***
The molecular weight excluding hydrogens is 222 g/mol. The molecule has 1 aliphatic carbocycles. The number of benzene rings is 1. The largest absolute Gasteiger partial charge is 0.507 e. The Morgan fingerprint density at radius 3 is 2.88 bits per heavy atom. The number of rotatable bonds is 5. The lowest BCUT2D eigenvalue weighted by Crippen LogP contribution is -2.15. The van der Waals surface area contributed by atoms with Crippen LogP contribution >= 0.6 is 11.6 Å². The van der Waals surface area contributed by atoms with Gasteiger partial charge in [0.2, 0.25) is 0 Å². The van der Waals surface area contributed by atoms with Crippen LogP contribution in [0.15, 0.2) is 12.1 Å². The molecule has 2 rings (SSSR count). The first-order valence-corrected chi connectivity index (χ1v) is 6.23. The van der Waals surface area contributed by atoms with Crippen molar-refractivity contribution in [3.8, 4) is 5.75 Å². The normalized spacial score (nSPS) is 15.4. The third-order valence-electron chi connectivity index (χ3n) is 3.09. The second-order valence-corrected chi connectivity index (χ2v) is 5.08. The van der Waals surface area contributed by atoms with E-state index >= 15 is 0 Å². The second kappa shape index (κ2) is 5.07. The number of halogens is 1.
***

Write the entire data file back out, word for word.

The molecular weight excluding hydrogens is 222 g/mol. The molecule has 1 aliphatic carbocycles. The number of benzene rings is 1. The largest absolute Gasteiger partial charge is 0.507 e. The Morgan fingerprint density at radius 3 is 2.88 bits per heavy atom. The number of rotatable bonds is 5. The lowest BCUT2D eigenvalue weighted by Crippen LogP contribution is -2.15. The van der Waals surface area contributed by atoms with Crippen LogP contribution >= 0.6 is 11.6 Å². The van der Waals surface area contributed by atoms with Gasteiger partial charge in [0.2, 0.25) is 0 Å². The van der Waals surface area contributed by atoms with Crippen LogP contribution in [0.15, 0.2) is 12.1 Å². The molecule has 2 rings (SSSR count). The first-order valence-corrected chi connectivity index (χ1v) is 6.23. The van der Waals surface area contributed by atoms with Crippen molar-refractivity contribution in [3.8, 4) is 5.75 Å². The normalized spacial score (nSPS) is 15.4. The third-order valence-electron chi connectivity index (χ3n) is 3.09. The second-order valence-corrected chi connectivity index (χ2v) is 5.08. The van der Waals surface area contributed by atoms with E-state index >= 15 is 0 Å². The second kappa shape index (κ2) is 5.07. The number of halogens is 1.